Advertisement

MLB players break this rule frequently — you may be guilty, too

(NEXSTAR) — Baseball: It’s America’s favorite pastime (though some argue it’s no longer “America’s sport”). The game itself has seen countless changes since it first began in the 1800s, especially when it comes to the rules. Take, for example, the pitch clock and the larger bases Major League Baseball has introduced in recent years.

Cavs face Magic in first-round series

There are some rules, however, that seem to be frequently overlooked and broken in every game. None may be more true to that than Rule 4.06.

Players break this rule nearly every game. They break it with each other, they break it with fans. As a spectator, you may even have contributed to the violation of Rule 4.06.

Here’s a look at Baltimore Orioles infielder and MLB’s top prospect Jackson Holliday violating the rule at one of his first games in The Show.

You can’t chalk it up as a rookie mistake either, because here are two of the sport’s veterans, Los Angeles AngelsMike Trout and New York YankeesAaron Judge, doing the same thing.

Philadelphia Philly Brandon Marsh and Cincinnati Red Elly De La Cruz are seconds away from breaching Rule 4.06 in these photos.

While it seems friendly, Christopher Morel of the Chicago Cubs and Eugenio Suarez of the Arizona Diamondbacks are still committing a rule infraction in the image below.

Even though they’re brothers, William Contreras of the Milwaukee Brewers and Willson Contreras of the St. Louis Cardinals are — you guessed it — breaking the rule here.

Jurickson Profar and his fellow Colorado Rockies players are most definitely disobeying Rule 4.06 during this interaction with Mookie Betts and his Los Angeles Dodgers teammates.

You could even argue that while Jason Kelce and Fletcher Cox are recently retired NFL players, Phillies players Bryce Harper and Kyle Schwarber are rule-breakers in this photo.

So what’s the rule, and why is nobody being punished for their actions?

According to the MLB rulebook, Rule 4.06 is about fraternization. It reads: “Players in uniform shall not address or mingle with spectators, nor sit in the stands before, during, or after a game. No manager, coach or player shall address any spectator before or during a game. Players of opposing teams shall not fraternize at any time while in uniform.”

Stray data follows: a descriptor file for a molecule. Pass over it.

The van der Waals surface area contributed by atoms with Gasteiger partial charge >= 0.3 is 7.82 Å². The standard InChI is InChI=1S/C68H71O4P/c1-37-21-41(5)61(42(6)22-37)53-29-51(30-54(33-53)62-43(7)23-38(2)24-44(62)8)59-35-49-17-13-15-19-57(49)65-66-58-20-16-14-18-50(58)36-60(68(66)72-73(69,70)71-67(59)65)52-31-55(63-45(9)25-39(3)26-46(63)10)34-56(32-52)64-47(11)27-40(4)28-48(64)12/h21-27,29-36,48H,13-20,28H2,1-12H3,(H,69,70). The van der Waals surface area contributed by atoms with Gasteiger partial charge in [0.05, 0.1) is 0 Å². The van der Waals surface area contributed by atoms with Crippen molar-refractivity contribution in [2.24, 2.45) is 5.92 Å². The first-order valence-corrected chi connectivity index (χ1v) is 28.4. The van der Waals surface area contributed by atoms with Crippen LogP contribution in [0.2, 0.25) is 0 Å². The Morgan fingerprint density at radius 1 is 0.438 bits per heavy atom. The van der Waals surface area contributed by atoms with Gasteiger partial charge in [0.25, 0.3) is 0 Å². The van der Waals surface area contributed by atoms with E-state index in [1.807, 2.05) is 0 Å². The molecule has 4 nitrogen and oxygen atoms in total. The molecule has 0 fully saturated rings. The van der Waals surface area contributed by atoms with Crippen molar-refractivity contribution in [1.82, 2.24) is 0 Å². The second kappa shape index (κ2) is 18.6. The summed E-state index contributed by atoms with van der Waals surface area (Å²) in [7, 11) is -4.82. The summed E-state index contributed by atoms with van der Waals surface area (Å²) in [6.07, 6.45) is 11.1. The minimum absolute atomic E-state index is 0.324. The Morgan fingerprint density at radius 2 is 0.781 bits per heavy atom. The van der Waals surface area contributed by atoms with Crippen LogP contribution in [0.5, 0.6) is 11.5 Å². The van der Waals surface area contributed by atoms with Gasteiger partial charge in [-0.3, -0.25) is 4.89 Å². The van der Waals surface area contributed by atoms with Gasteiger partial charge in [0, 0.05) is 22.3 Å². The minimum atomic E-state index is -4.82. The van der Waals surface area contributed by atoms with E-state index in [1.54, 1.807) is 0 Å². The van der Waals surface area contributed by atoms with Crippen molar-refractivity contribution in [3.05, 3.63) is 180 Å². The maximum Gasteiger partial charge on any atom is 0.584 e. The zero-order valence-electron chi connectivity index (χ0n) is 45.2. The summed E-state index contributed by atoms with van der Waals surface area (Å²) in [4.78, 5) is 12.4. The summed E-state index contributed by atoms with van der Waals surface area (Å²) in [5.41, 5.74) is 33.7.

Technically speaking, all of the players above are in violation, regardless of whether they’re signing autographs, tossing a ball in the stands, greeting their brother, or having their shoes signed.

According to the Wall Street Journal, the official rule was intended to “contain the threat of corruption and collusion” in the MLB, a sport once marred by gambling. (Remember the “Black Sox Scandal” of the 1919 World Series, or Pete Rose’s lifetime ban handed down in 1989, or the current case against Shohei Ohtani’s former interpreter?)

But the sport has largely changed since then, and many of the players on the field are friends, either having played together before or becoming close while on the job.

The MLB wasn’t always so lax when it came to fraternizing, though. Soon after being named chief baseball officer for the league in 2011, Joe Torre — once a player and manager himself — called on teams to start being more consistent about the rule (then known as Rule 3.09).

Unsurprisingly, the teams didn’t follow the rule, and there were soon rumors that the league would drop it altogether. In 2013, when rumors were swirling that fraternization could be officially allowed again, many called it a good idea.

“There is nothing wrong with showing fans that it’s OK to like and respect their competitors,” baseball writer Craig Calcaterra wrote in a post for NBC Sports at the time. “That these are human beings, not gladiators, and they can and should be allowed to express friendly feelings toward one another because, in reality, most of them are friendly with one another.”

The rule was never dropped, and we’ve hardly seen it enforced. The exception is the 2020 season, when the MLB rolled out strict guidelines to combat the spread of COVID and player interactions were less common. But now, with those guidelines lifted, we see more sights like those pictured above. Fans are still calling for the rule to end, too (even though it isn’t enforced).

An MLB player invented the high five. Do you know the fascinating story?

While there can be player interactions that are less desirable on the field, like a bench-clearing moment, or the Rockies and the Dodgers clashing in the photo above, there are countless encounters that could fall under the “fraternization rule” that are positive for the sport.

That could include getting autographs from your favorite player before the game, old teammates reuniting, or various touching moments from the sport — like Ohtani, now with the Los Angeles Dodgers, reuniting with his former teammate Trout.

For what it’s worth, the MLB doesn’t seem too concerned about the rule. It often posts “violations” of Rule 4.06 on its official Instagram, like Chourio and San Diego Padres’ Jackson Merrill posing for a photo before a game and Kansas City RoyalsBobby Witt Jr. meeting a young fan.

The rule will likely stay in the MLB rule book, but it’s unlikely that Holliday, Judge, Ohtani or any other player will be ejected or suspended for a casual hug, a high-five, or a pre-game fan interaction.

For the latest news, weather, sports, and streaming video, head to Queen City News.